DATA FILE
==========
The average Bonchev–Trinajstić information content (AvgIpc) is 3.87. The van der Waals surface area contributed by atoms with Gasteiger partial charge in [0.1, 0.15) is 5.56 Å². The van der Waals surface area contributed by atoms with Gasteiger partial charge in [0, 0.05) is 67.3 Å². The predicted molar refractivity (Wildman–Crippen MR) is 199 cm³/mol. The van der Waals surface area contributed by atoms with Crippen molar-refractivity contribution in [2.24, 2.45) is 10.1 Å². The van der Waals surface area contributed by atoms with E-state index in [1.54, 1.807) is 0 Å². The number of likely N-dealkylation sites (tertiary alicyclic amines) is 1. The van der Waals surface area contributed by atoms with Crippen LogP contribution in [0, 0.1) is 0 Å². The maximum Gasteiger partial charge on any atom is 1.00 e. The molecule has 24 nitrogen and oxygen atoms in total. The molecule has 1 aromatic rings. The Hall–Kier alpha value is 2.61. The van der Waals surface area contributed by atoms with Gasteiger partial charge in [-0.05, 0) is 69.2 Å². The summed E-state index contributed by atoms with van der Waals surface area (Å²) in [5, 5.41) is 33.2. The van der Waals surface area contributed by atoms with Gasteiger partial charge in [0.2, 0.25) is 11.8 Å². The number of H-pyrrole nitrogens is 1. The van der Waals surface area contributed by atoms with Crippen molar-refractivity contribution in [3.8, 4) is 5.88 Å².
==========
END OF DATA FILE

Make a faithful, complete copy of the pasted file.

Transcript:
The average Bonchev–Trinajstić information content (AvgIpc) is 3.87. The van der Waals surface area contributed by atoms with Gasteiger partial charge in [0.1, 0.15) is 5.56 Å². The van der Waals surface area contributed by atoms with Gasteiger partial charge in [0, 0.05) is 67.3 Å². The predicted molar refractivity (Wildman–Crippen MR) is 199 cm³/mol. The van der Waals surface area contributed by atoms with Crippen molar-refractivity contribution in [2.24, 2.45) is 10.1 Å². The van der Waals surface area contributed by atoms with E-state index in [1.54, 1.807) is 0 Å². The number of likely N-dealkylation sites (tertiary alicyclic amines) is 1. The van der Waals surface area contributed by atoms with Crippen LogP contribution in [0, 0.1) is 0 Å². The maximum Gasteiger partial charge on any atom is 1.00 e. The molecule has 24 nitrogen and oxygen atoms in total. The molecule has 1 aromatic rings. The Hall–Kier alpha value is 2.61. The van der Waals surface area contributed by atoms with Gasteiger partial charge in [-0.05, 0) is 69.2 Å². The summed E-state index contributed by atoms with van der Waals surface area (Å²) in [5, 5.41) is 33.2. The van der Waals surface area contributed by atoms with Gasteiger partial charge in [0.2, 0.25) is 11.8 Å². The number of H-pyrrole nitrogens is 1. The van der Waals surface area contributed by atoms with Crippen molar-refractivity contribution in [3.8, 4) is 5.88 Å².